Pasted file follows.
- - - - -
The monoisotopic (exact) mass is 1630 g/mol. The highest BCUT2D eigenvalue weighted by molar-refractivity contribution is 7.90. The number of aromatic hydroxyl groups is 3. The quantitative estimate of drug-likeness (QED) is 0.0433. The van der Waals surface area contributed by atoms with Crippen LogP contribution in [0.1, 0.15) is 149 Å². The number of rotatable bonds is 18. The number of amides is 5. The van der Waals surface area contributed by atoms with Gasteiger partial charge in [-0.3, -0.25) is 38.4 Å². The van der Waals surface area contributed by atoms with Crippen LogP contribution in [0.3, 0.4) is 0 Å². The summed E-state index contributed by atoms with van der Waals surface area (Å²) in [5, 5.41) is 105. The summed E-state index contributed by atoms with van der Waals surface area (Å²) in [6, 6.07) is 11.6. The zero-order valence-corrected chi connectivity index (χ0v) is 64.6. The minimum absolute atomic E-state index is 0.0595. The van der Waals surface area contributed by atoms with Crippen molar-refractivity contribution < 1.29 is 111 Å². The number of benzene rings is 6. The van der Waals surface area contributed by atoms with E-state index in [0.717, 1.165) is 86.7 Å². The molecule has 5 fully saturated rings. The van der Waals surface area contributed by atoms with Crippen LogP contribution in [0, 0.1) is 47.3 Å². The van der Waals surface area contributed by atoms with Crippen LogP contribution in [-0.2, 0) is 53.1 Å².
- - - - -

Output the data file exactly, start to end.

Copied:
The monoisotopic (exact) mass is 1630 g/mol. The highest BCUT2D eigenvalue weighted by molar-refractivity contribution is 7.90. The number of aromatic hydroxyl groups is 3. The quantitative estimate of drug-likeness (QED) is 0.0433. The van der Waals surface area contributed by atoms with Crippen LogP contribution in [0.1, 0.15) is 149 Å². The number of rotatable bonds is 18. The number of amides is 5. The van der Waals surface area contributed by atoms with Gasteiger partial charge in [-0.3, -0.25) is 38.4 Å². The van der Waals surface area contributed by atoms with Crippen LogP contribution in [0.3, 0.4) is 0 Å². The summed E-state index contributed by atoms with van der Waals surface area (Å²) in [5, 5.41) is 105. The summed E-state index contributed by atoms with van der Waals surface area (Å²) in [6, 6.07) is 11.6. The zero-order valence-corrected chi connectivity index (χ0v) is 64.6. The minimum absolute atomic E-state index is 0.0595. The van der Waals surface area contributed by atoms with Crippen molar-refractivity contribution < 1.29 is 111 Å². The number of benzene rings is 6. The van der Waals surface area contributed by atoms with E-state index in [0.717, 1.165) is 86.7 Å². The molecule has 5 fully saturated rings. The van der Waals surface area contributed by atoms with Crippen LogP contribution in [0, 0.1) is 47.3 Å². The van der Waals surface area contributed by atoms with Crippen LogP contribution in [-0.2, 0) is 53.1 Å².